Just when you thought that perhaps authors were learning to be graceful about negative reviews, this happened. I’m stunned. One would think a NYT best-selling author would know far better than to behave poorly on social media. One would hope a personal assistant would know the business better, too.
I’ve been speaking to others in my circle lately about the pitfalls of social media and how easily connections are forged now in the internet-driven world. I can recall several instances of celebrities whose work I no longer partake in due to their personal behaviour online (singers, actors and even a best-selling author I once held in high esteem – not the one above, by the way). While social media can be a beautiful thing, particularly for indie authors such as myself, one must never lose site of a very important fact:
You cannot be yourself on social media when networking for your creations. You must be “all business” in the sense that you must keep your temper in check, be polite and professional and remember that people are watching.
Authors, bloggers: negative reviews happen. They come with the territory. Good bloggers and reviewers – the ones who do so out of love for the written word and wanting to help authors and readers alike – don’t like to hand out a negative review. They want to enjoy your work. If they don’t enjoy it, they want to help you improve it. Authors: negative reviews will happen, even if your book is the second coming of To Kill A Mockingbird or the like. Do not publish unless you are ready – truly ready – to let these roll off your back.
That said, how do we, as authors, handle negative reviews? John Scalzi and many others do a grand job of explaining this, but I’ll chime in. I’m a sensitive person; I’ve always struggled with fear of negative critiques in any aspect of my life. It’s why I hesitated for years to publish: I wanted to learn that skill of walking away and letting go. Writers, I get it. It hurts when someone slags you. It hurts when someone makes a comment akin to using your book as toilet paper. It even hurts when someone very nicely says that your book did nothing for him or her.
It’s okay to be bothered. It’s okay to be angry at ad hominem attacks. Embrace your emotions, consult with trustworthy friends, but do it in private. Remember the business metaphor: the customer is always right, even if you think he’s dead wrong. Move on, quietly.
Here are my suggestions for how to handle negative reviews of all shapes, sizes and venom quotas:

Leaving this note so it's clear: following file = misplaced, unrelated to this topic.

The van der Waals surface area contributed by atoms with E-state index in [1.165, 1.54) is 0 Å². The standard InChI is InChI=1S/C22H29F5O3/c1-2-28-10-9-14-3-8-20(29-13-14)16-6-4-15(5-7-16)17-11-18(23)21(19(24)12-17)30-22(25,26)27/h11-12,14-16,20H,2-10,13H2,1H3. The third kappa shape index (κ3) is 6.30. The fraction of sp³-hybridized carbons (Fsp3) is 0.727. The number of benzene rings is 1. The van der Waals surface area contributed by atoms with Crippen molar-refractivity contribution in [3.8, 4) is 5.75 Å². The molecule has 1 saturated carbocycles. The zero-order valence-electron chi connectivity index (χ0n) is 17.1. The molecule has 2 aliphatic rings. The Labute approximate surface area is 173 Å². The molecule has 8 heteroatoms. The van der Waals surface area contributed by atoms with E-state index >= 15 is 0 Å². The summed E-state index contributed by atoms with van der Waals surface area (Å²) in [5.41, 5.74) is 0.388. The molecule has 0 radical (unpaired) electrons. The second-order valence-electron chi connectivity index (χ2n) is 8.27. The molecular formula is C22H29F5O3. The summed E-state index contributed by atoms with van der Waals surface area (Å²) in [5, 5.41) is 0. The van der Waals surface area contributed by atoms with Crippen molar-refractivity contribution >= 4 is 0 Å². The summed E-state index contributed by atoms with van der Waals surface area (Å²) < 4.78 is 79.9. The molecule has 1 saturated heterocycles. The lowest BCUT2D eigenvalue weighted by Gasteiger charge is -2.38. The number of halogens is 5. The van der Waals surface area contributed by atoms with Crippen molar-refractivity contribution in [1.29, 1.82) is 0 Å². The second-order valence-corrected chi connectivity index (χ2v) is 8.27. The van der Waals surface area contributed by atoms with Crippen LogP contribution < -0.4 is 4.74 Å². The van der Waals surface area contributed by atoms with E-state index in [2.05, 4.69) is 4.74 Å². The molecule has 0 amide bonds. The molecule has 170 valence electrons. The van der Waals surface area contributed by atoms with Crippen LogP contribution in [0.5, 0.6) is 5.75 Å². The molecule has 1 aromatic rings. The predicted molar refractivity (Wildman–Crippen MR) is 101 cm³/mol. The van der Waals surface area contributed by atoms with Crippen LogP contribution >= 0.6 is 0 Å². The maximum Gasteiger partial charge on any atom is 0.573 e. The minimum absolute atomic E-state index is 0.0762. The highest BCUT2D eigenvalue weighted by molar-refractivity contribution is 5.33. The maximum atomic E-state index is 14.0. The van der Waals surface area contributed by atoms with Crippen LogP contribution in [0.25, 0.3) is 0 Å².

- Walk away. Do not respond. Do not even think of any sort of action, private or public, until all of the initial emotion has dissipated.
- Have a trusted person read the review over and offer their thoughts. Be willing to hear that said person agrees with a constructive criticism within the review. It’s always nice to get the perspective of someone not emotionally invested in your work. Is the review really bad, or just not what you’d hoped?
- Constructive, critical reviews: once you’ve simmered down, examine the information offered and assess it. Are there valid points that could help you improve a future work? Is the reaction indicative that you’re targeting the wrong audience? Is it simply an opinion, one with which you differ? Sort comments into these three piles and move on. Improve your next book; change your marketing; do nothing and shrug.
- Attack reviews: I cannot stress it enough. WALK AWAY. It’s not worth it. Good readers – the kind that love literature – will recognize an attack when they see it and likely dismiss the review, even if it’s loaded with clever GIF images. If something libelous is said, e.g. “This author molests goats! I have proof!” or “This author stole their books from Y person”, hand it over to a lawyer and walk away. Let the professionals do their thing.
- No matter what kind of review, do not respond to the reviewer. Chances are, nothing you say, even in private, will benefit you. Leave it as is.
- If you feel a factual error exists, or a faulty implication that is not libelous, you can choose to make a very general post that, in a roundabout way, corrects that misconception or faulty belief, lest a future reader wonder. Even then, really consider how much it matters. In 90% or more of cases, this is unnecessary.
- And since it apparently must be said, do not link to said reviews for your social media followers with a “wink wink” implication to attack. You a) simply do not know who’s reading your feed – perhaps someone willing to make death threats? and b) look like a prat. Remember: your name is your brand. Don’t blow it. The internet remembers forever.
How do you handle negative reviews? Have you witnessed authors or even reviewers behaving shamefully? Drop a line in the comment box and let’s chat!